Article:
If we did not know who the poet was, the poem would read as a rather impassioned — though not particularly beautiful — appeal for peace in a tense nuke-powered region, for “Israelis and Palestinians” and for “all people in this region occupied by mania”. It would be an anti-war poem triggered by the declaration of Germany that it would supply yet another nuclear-capable submarine to Israel, which has been threatening to attack Iran. Because it is widely known, though not officially confirmed, that Israel has a nuke, a nuclear war is not impossible.
The poem would seem to be a desperate, if somewhat naïve, plea for transparency in weapons inspection, for peace, and a warning to Germany that it could be complicit in another crime against humanity. Coming from an ordinary poet, this would be a friendly, anti-war poem worrying about the aggressive posturing of the current government of “the state of Israel, to which I am bound”.
But Gunter Grass is not just an ordinary poet. The poem got him instantly branded as an “anti-Semite”, as he had predicted, and an immoral impostor who had revealed his true Nazi colours. Of course Grass was banned from Israel, Prime Minister Benjamin Netanyahu lashed out against his “shameful” but “not surprising” attack on Jews, the Israeli embassy in Berlin said Grass was just following the anti-Semitic tradition of blood libel. In short, Israel was hopping mad.
Which is understandable. What is surprising is the response of the “liberal” West. Hate-mongers are drumming up disgust for the author across Europe and America, but it seems to be worst in his own land, Germany, which has revered Grass for ages. The octogenarian Nobel laureate and Germany’s best known contemporary author is suddenly being attacked fiercely by his own people. Even the Social Democrats, who have gained enormously from Grass’s support for more than half a century, announced that the writer was no longer welcome in their midst.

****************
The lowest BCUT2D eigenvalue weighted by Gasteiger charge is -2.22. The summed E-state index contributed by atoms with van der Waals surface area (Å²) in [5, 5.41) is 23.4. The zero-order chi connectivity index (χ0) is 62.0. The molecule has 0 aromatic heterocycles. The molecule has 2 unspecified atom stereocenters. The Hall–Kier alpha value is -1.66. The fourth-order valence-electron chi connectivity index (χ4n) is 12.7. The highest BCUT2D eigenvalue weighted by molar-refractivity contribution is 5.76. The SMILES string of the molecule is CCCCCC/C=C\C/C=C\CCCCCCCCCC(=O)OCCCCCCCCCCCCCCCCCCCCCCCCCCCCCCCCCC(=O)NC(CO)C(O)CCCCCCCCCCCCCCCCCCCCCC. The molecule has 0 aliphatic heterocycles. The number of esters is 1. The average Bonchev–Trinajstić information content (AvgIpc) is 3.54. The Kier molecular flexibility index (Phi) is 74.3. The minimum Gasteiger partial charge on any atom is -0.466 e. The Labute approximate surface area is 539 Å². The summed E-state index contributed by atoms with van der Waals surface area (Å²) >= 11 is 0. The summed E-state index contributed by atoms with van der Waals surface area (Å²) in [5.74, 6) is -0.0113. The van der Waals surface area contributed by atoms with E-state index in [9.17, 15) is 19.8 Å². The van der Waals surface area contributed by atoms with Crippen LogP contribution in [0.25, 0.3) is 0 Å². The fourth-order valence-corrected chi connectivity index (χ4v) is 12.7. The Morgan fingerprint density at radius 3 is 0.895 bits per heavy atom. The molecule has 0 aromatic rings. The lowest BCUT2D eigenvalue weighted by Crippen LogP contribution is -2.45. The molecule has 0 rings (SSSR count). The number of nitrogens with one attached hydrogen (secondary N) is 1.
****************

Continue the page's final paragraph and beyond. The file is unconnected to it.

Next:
Because pampering Israel, the land of the Jews, seems to be the way to atone for the sins of the Holocaust. The horrific injustice done to Jews by the Nazis, which can never be condoned, has led to a dangerous politics of victim-hood. The Jew is the prototypical victim, so the blessed land of the Jews, Israel, is above criticism. And because Germany is still reeling from the guilt of the Holocaust, it cannot get itself to think clearly about anything relating to Israel.
To make matters worse, Grass had been conscripted into Hitler’s Waffen SS when he was 17, just before the war ended. He has been living with the guilt for almost 70 years. It took him 60 years to even reveal this, and he was pilloried for it even then. Why hadn’t he said so earlier, screamed his critics, he should immediately return his Nobel Prize. Well, it takes time to reveal one’s shameful secrets. Even if one was just a kid who was drafted and had no choice. Besides, as the current mudslinging proves once more, if Grass had indeed revealed this earlier, he would never have been allowed to become the literary stalwart that he is, let alone get the Nobel. Being a coward is not a crime. Nor is being smart. But making false accusations of Nazism against one who has been the biggest critic of Nazis for decades is criminal.
Maybe we need to pull away the wool of political correctness and take a good look at reality. Criticising the policies of Israel is not about hating Jews, it is not anti-Semitism. Fobbing off legitimate criticism of Israel by labelling it anti-Semitic is a shrewd ploy to censor disapproval. Anyone who has read Grass knows he is not anti-Semitic. One only hopes that the poem will actually end the silence and start the debate that Grass wishes for. – Deccan Chronicle, 14 April 2012
» Antara Dev Sen is Editor of The Little Magazine. She can be contacted at firstname.lastname@example.org
Filed under: anti-semitism, arms procurement, geopolitics, hegemony, india, iran, israel, legitimizing power, militaristic, nationalism, neo-colonialism, nuclear power, nuclear war, politics, psychological warfare, racism, us politics, zionism | Tagged: anti-semitism, benjamin netanyahu, christianity, gentiles, geopolitics, germany, gunter grass, human rights, iran, iranian bomb, israel, jews, nazi, nuclear arms, nuclear submarine, politics, west asia | 9 Comments »